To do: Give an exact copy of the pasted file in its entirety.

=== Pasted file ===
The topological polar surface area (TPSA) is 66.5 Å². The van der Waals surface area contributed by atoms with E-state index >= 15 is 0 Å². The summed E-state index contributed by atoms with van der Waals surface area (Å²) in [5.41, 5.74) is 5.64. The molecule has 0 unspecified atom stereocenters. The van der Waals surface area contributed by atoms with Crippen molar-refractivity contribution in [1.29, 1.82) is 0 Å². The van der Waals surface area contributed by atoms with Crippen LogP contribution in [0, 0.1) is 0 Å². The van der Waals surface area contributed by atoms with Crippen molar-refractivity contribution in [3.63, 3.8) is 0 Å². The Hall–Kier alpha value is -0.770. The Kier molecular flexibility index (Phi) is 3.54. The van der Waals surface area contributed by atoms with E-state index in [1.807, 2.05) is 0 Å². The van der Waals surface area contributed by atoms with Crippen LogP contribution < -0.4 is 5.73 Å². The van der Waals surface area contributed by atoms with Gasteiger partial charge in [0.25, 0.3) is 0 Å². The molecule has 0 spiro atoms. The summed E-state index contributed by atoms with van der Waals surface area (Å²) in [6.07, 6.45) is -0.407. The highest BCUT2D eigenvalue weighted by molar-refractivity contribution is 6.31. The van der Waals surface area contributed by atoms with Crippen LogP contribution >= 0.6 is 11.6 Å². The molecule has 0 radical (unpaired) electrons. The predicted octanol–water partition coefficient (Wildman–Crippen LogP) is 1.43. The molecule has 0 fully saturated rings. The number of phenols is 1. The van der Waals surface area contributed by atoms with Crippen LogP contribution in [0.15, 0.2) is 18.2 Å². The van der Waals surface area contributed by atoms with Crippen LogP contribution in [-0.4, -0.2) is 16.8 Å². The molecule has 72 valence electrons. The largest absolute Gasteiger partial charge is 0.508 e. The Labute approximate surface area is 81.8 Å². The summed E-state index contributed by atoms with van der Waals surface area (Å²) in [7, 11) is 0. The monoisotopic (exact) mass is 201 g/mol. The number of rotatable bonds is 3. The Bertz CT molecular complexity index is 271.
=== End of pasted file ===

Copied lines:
The topological polar surface area (TPSA) is 66.5 Å². The van der Waals surface area contributed by atoms with E-state index >= 15 is 0 Å². The summed E-state index contributed by atoms with van der Waals surface area (Å²) in [5.41, 5.74) is 5.64. The molecule has 0 unspecified atom stereocenters. The van der Waals surface area contributed by atoms with Crippen molar-refractivity contribution in [1.29, 1.82) is 0 Å². The van der Waals surface area contributed by atoms with Crippen LogP contribution in [0, 0.1) is 0 Å². The van der Waals surface area contributed by atoms with Crippen molar-refractivity contribution in [3.63, 3.8) is 0 Å². The Hall–Kier alpha value is -0.770. The Kier molecular flexibility index (Phi) is 3.54. The van der Waals surface area contributed by atoms with E-state index in [1.807, 2.05) is 0 Å². The van der Waals surface area contributed by atoms with Crippen LogP contribution < -0.4 is 5.73 Å². The van der Waals surface area contributed by atoms with Gasteiger partial charge in [0.25, 0.3) is 0 Å². The molecule has 0 spiro atoms. The summed E-state index contributed by atoms with van der Waals surface area (Å²) in [6.07, 6.45) is -0.407. The highest BCUT2D eigenvalue weighted by molar-refractivity contribution is 6.31. The van der Waals surface area contributed by atoms with Crippen LogP contribution >= 0.6 is 11.6 Å². The molecule has 0 radical (unpaired) electrons. The predicted octanol–water partition coefficient (Wildman–Crippen LogP) is 1.43. The molecule has 0 fully saturated rings. The number of phenols is 1. The van der Waals surface area contributed by atoms with Crippen LogP contribution in [0.15, 0.2) is 18.2 Å². The van der Waals surface area contributed by atoms with Crippen LogP contribution in [-0.4, -0.2) is 16.8 Å². The molecule has 72 valence electrons. The largest absolute Gasteiger partial charge is 0.508 e. The Labute approximate surface area is 81.8 Å². The summed E-state index contributed by atoms with van der Waals surface area (Å²) in [7, 11) is 0. The monoisotopic (exact) mass is 201 g/mol. The number of rotatable bonds is 3. The Bertz CT molecular complexity index is 271.